A small word such as go ’dun can cause some problems. The Tshig mdzod chen mo (s.v.) notes that it is an old (rnying) word (i.e. archaic or obsolete). It provides four meanings: (1) “whatever desired” (gang mos) (as a noun?), (2) “various” (sna tshogs), (3) “cleansing substance (i.e. soap?)” (’dag rdzas), and (4) “gathering” (tshogs pa) or “assembly” (’du ba). The word is found in the Mahāvyutpatti (no. 6262): skad go ’dun gyi ming. Sakaki seems to have misunderstood the word go ’dun for he has rendered it into Chinese as ninety-seven (i.e. as if go bdun). Jäschke correctly understood the word where he renders it as “of different sorts” and provides sna ’dun as its equivalence (Jäschke 1881: s.v. go). Etymologically, I wonder how we should understand? Perhaps go should be understood as in the case of go skabs and go ’phang and hence something like “situation” or “occasion” and ’dun as “wish.” Thus: “as occasioned by one’s wish” and hence “various” (i.e. all that can be considered according to one’s wish)?
August 24, 2016
The very purpose of this blog has been to speculate about etymologies of Tibetan words. I haven’t done this for a while. So to prevent myself from drifting away from the initial goal, I am here again, speculating. This time it is the Tibetan words zhal skyin and sku tshab. If I may recall, my concern here is not their known dictionary meanings. To begin with, I must say these are pretty elegant words. The components zhal and sku suggest that the words are honorifics. Apropos, I wonder if I have already made this claim. If not, here it is. In my view, “honorific forms” (in Tibetan) are not to be equated or confused with “polite forms” (in German, for example). Normally human beings everywhere, I would assume, would prefer “polite content” to “polite form.” This is true also in Germany. But sometimes, “polite content” remains abstract and “polite form” seems relatively concrete. That is, we can, we believe, get away by being “impolite in content” but by being “polite in form.” The difference between the two is somewhat comparable to “being correct” and “being politically correct.” In German, the use of the verb siezen (i.e. to address someone formally with a Sie = Thou) and duzen (i.e. to address someone formally with a Du = You) is a good example. Here, too, it is safer to be “formally correct” than to be “correct.” But it seems formal correctness according to any given culture is important specially if one lives in that culture. But it seems to be quite safe so long as we encounter or interact with a person (formally or informally) with a basic sense of warmth and respect. Apologies for this needless deviation. Both zhal skyin and sku tshab mean something like “worthy representative.” We could understand sku tshab as literally meaning something like a “substitute/replacement of the body [of a worthy person missing/absent].” The component skyin in the word zhal skyin is actually from the verb skyi ba (“to borrow, to take a loan”). It has been nominalized to the form skyin pa or skyin ma, and it is the “loan” or “debt” that one owes the person from whom one has borrowed (e.g. money). In other words, skyin pa or skyin ma is the “substitute” or “replacement” for what one has borrowed. Thus zhal skyin literally means something like a “substitute/replacement of the face [of a worthy person missing/absent].” I think one’s virtuous master or teacher is said to be a zhal skyin of the Buddha. Historically, it seems significant because, as my German professor has once stated, a greater part of the development of Buddhist ideas can be explained as outcomes of attempts made by the Buddhists to psychologically compensate the physical loss of the historical Buddha.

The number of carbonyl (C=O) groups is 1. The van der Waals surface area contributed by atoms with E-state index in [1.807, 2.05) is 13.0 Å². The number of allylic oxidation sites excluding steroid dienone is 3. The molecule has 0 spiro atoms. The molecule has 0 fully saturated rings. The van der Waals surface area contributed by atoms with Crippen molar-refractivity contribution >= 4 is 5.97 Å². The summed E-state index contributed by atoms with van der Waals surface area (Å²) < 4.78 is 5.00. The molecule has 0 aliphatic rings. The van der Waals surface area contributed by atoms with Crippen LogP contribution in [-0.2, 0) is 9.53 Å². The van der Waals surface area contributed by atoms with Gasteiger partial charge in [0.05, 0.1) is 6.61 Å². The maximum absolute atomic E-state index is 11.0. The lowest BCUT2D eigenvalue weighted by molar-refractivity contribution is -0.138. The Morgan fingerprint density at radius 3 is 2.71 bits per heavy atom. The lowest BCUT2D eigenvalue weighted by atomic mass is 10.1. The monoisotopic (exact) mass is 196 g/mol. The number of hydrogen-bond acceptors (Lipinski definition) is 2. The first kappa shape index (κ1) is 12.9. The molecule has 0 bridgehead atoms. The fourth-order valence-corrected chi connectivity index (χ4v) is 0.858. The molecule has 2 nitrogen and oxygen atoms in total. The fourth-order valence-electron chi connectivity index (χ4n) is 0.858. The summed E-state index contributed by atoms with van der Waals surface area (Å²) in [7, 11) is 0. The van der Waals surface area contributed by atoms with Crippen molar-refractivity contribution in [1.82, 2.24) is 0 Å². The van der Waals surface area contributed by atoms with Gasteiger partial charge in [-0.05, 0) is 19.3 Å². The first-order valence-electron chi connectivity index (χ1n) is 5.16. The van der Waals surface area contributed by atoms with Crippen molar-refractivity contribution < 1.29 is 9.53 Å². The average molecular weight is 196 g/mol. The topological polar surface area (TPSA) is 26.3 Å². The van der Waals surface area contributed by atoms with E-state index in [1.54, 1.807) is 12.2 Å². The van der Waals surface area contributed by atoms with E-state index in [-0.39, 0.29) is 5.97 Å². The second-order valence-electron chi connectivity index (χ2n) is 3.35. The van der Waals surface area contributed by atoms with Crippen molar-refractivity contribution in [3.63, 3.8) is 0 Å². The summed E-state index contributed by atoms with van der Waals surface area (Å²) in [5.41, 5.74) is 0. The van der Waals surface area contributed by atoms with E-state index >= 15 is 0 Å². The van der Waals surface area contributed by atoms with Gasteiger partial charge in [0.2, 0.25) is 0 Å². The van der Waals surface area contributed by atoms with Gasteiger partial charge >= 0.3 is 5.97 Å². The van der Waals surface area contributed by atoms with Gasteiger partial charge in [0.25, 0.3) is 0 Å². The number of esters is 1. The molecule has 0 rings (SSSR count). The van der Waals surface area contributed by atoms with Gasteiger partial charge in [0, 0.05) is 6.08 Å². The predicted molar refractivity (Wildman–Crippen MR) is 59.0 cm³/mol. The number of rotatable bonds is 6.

July 14, 2016
Has anyone ever thought of the etymology of the Tibetan word for paper? I have a suspicion, no one and never before. But recently, like a bolt from the blue, I think I had a flash of insight! No, I do not claim to be a “treasure revealer” (gter bton/ston). The Tibetan word for paper is shog bu or shog gu, and of course, one can come across numerous disyllabic words with shog either as the first syllable (e.g. shog ser) or shog as the second syllable (e.g. bod shog). But what could be the etymology of shog bu or shog gu? First, let us put aside bu and gu, which are certainly diminutive particles. But what about shog? I think shog expresses the “rustling sound” made by the movement of dry paper. This would sound particularly sound if we consider the older Tibetan word for paper, namely, shog shog. That shog shog is an old word for shog bu has been made clear, for example, by rGyal-mo-’brug-pa in his Shog bzo’i lag len (163.7–8).
July 03, 2016